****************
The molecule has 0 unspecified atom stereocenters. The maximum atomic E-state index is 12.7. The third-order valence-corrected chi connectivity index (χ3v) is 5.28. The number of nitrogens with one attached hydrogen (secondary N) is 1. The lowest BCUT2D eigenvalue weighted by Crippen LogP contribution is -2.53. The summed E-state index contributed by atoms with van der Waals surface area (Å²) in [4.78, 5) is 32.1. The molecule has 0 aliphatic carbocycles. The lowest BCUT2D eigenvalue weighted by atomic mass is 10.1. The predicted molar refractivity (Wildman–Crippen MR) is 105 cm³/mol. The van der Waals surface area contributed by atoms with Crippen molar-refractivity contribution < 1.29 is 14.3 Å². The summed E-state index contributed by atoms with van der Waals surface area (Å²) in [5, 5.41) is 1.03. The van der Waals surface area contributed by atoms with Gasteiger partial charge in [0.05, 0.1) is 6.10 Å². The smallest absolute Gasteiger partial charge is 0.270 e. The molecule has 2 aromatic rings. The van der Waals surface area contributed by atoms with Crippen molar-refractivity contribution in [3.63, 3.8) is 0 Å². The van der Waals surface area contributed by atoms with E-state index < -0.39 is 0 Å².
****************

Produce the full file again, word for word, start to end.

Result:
The molecule has 0 unspecified atom stereocenters. The maximum atomic E-state index is 12.7. The third-order valence-corrected chi connectivity index (χ3v) is 5.28. The number of nitrogens with one attached hydrogen (secondary N) is 1. The lowest BCUT2D eigenvalue weighted by Crippen LogP contribution is -2.53. The summed E-state index contributed by atoms with van der Waals surface area (Å²) in [4.78, 5) is 32.1. The molecule has 0 aliphatic carbocycles. The lowest BCUT2D eigenvalue weighted by atomic mass is 10.1. The predicted molar refractivity (Wildman–Crippen MR) is 105 cm³/mol. The van der Waals surface area contributed by atoms with Crippen molar-refractivity contribution < 1.29 is 14.3 Å². The summed E-state index contributed by atoms with van der Waals surface area (Å²) in [5, 5.41) is 1.03. The van der Waals surface area contributed by atoms with Gasteiger partial charge in [0.05, 0.1) is 6.10 Å². The smallest absolute Gasteiger partial charge is 0.270 e. The molecule has 2 aromatic rings. The van der Waals surface area contributed by atoms with Crippen molar-refractivity contribution in [3.63, 3.8) is 0 Å². The van der Waals surface area contributed by atoms with E-state index < -0.39 is 0 Å².